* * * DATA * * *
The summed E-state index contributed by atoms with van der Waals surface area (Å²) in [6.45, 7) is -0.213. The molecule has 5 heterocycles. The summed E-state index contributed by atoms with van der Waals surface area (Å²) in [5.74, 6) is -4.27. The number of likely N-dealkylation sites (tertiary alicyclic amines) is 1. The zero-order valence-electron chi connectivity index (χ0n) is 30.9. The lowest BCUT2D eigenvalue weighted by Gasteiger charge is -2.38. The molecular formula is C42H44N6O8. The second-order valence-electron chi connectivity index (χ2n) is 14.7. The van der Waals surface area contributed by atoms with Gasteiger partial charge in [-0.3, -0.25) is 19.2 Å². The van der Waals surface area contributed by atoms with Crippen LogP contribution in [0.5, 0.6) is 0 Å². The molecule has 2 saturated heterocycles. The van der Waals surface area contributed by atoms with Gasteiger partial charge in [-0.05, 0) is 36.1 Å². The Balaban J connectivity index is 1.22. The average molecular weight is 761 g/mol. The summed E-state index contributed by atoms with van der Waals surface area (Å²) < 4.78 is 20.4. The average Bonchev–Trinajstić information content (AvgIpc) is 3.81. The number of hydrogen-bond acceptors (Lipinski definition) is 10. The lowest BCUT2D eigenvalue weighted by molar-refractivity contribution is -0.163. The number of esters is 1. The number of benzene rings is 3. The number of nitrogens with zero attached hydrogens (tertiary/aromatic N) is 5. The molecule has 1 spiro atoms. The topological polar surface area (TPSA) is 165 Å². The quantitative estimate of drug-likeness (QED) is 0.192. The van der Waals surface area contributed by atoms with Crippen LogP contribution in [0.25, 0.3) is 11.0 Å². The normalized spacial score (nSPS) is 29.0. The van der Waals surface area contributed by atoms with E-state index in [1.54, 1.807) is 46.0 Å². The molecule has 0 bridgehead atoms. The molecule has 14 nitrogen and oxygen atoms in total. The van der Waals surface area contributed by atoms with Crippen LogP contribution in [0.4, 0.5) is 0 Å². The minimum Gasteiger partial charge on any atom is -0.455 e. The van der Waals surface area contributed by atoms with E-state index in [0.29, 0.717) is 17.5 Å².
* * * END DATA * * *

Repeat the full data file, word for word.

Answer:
The summed E-state index contributed by atoms with van der Waals surface area (Å²) in [6.45, 7) is -0.213. The molecule has 5 heterocycles. The summed E-state index contributed by atoms with van der Waals surface area (Å²) in [5.74, 6) is -4.27. The number of likely N-dealkylation sites (tertiary alicyclic amines) is 1. The zero-order valence-electron chi connectivity index (χ0n) is 30.9. The lowest BCUT2D eigenvalue weighted by Gasteiger charge is -2.38. The molecular formula is C42H44N6O8. The second-order valence-electron chi connectivity index (χ2n) is 14.7. The van der Waals surface area contributed by atoms with Gasteiger partial charge in [-0.3, -0.25) is 19.2 Å². The van der Waals surface area contributed by atoms with Crippen LogP contribution in [0.5, 0.6) is 0 Å². The molecule has 2 saturated heterocycles. The van der Waals surface area contributed by atoms with Gasteiger partial charge in [-0.05, 0) is 36.1 Å². The Balaban J connectivity index is 1.22. The average molecular weight is 761 g/mol. The summed E-state index contributed by atoms with van der Waals surface area (Å²) < 4.78 is 20.4. The average Bonchev–Trinajstić information content (AvgIpc) is 3.81. The number of hydrogen-bond acceptors (Lipinski definition) is 10. The lowest BCUT2D eigenvalue weighted by molar-refractivity contribution is -0.163. The number of esters is 1. The number of benzene rings is 3. The number of nitrogens with zero attached hydrogens (tertiary/aromatic N) is 5. The molecule has 1 spiro atoms. The topological polar surface area (TPSA) is 165 Å². The quantitative estimate of drug-likeness (QED) is 0.192. The van der Waals surface area contributed by atoms with Crippen LogP contribution in [0.25, 0.3) is 11.0 Å². The normalized spacial score (nSPS) is 29.0. The van der Waals surface area contributed by atoms with E-state index in [1.54, 1.807) is 46.0 Å². The molecule has 0 bridgehead atoms. The molecule has 14 nitrogen and oxygen atoms in total. The van der Waals surface area contributed by atoms with Crippen LogP contribution in [0.4, 0.5) is 0 Å². The minimum Gasteiger partial charge on any atom is -0.455 e. The van der Waals surface area contributed by atoms with E-state index in [0.29, 0.717) is 17.5 Å².